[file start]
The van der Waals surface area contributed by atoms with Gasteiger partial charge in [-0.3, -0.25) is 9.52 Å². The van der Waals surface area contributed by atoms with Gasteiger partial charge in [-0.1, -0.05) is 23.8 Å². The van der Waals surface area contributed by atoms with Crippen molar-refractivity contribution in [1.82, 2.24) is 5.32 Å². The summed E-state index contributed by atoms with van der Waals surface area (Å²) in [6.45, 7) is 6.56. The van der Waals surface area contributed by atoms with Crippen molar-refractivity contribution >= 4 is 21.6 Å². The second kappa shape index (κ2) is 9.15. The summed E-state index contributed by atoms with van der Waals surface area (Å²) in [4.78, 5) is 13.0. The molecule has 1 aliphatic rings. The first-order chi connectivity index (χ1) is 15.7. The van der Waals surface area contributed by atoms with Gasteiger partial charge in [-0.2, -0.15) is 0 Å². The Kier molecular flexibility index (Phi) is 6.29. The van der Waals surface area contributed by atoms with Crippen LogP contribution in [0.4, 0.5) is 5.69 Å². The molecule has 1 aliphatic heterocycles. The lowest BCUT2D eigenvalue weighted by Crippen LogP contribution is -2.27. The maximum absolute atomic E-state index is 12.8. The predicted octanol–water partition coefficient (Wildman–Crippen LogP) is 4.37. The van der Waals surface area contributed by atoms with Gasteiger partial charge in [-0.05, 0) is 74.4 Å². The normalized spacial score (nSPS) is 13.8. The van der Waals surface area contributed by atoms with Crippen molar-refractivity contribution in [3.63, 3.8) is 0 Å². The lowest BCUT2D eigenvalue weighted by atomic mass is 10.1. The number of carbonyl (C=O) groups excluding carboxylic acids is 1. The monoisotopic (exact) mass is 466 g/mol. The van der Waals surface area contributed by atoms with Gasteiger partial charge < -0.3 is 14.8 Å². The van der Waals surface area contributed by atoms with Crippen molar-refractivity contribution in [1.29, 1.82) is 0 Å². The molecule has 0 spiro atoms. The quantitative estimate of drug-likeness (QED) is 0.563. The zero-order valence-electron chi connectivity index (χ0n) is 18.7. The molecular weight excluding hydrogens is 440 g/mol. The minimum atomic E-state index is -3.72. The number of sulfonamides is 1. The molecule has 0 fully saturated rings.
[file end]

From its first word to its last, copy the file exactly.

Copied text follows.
The van der Waals surface area contributed by atoms with Gasteiger partial charge in [-0.3, -0.25) is 9.52 Å². The van der Waals surface area contributed by atoms with Gasteiger partial charge in [-0.1, -0.05) is 23.8 Å². The van der Waals surface area contributed by atoms with Crippen molar-refractivity contribution in [1.82, 2.24) is 5.32 Å². The summed E-state index contributed by atoms with van der Waals surface area (Å²) in [6.45, 7) is 6.56. The van der Waals surface area contributed by atoms with Crippen molar-refractivity contribution >= 4 is 21.6 Å². The second kappa shape index (κ2) is 9.15. The summed E-state index contributed by atoms with van der Waals surface area (Å²) in [4.78, 5) is 13.0. The molecule has 1 aliphatic rings. The first-order chi connectivity index (χ1) is 15.7. The van der Waals surface area contributed by atoms with Gasteiger partial charge in [-0.2, -0.15) is 0 Å². The Kier molecular flexibility index (Phi) is 6.29. The van der Waals surface area contributed by atoms with Crippen LogP contribution in [0.4, 0.5) is 5.69 Å². The molecule has 1 aliphatic heterocycles. The lowest BCUT2D eigenvalue weighted by Crippen LogP contribution is -2.27. The maximum absolute atomic E-state index is 12.8. The predicted octanol–water partition coefficient (Wildman–Crippen LogP) is 4.37. The van der Waals surface area contributed by atoms with Gasteiger partial charge in [-0.05, 0) is 74.4 Å². The normalized spacial score (nSPS) is 13.8. The van der Waals surface area contributed by atoms with Crippen molar-refractivity contribution in [3.63, 3.8) is 0 Å². The lowest BCUT2D eigenvalue weighted by atomic mass is 10.1. The number of carbonyl (C=O) groups excluding carboxylic acids is 1. The monoisotopic (exact) mass is 466 g/mol. The van der Waals surface area contributed by atoms with Gasteiger partial charge < -0.3 is 14.8 Å². The van der Waals surface area contributed by atoms with Crippen molar-refractivity contribution in [1.29, 1.82) is 0 Å². The molecule has 0 spiro atoms. The quantitative estimate of drug-likeness (QED) is 0.563. The zero-order valence-electron chi connectivity index (χ0n) is 18.7. The molecular weight excluding hydrogens is 440 g/mol. The minimum atomic E-state index is -3.72. The number of sulfonamides is 1. The molecule has 0 fully saturated rings.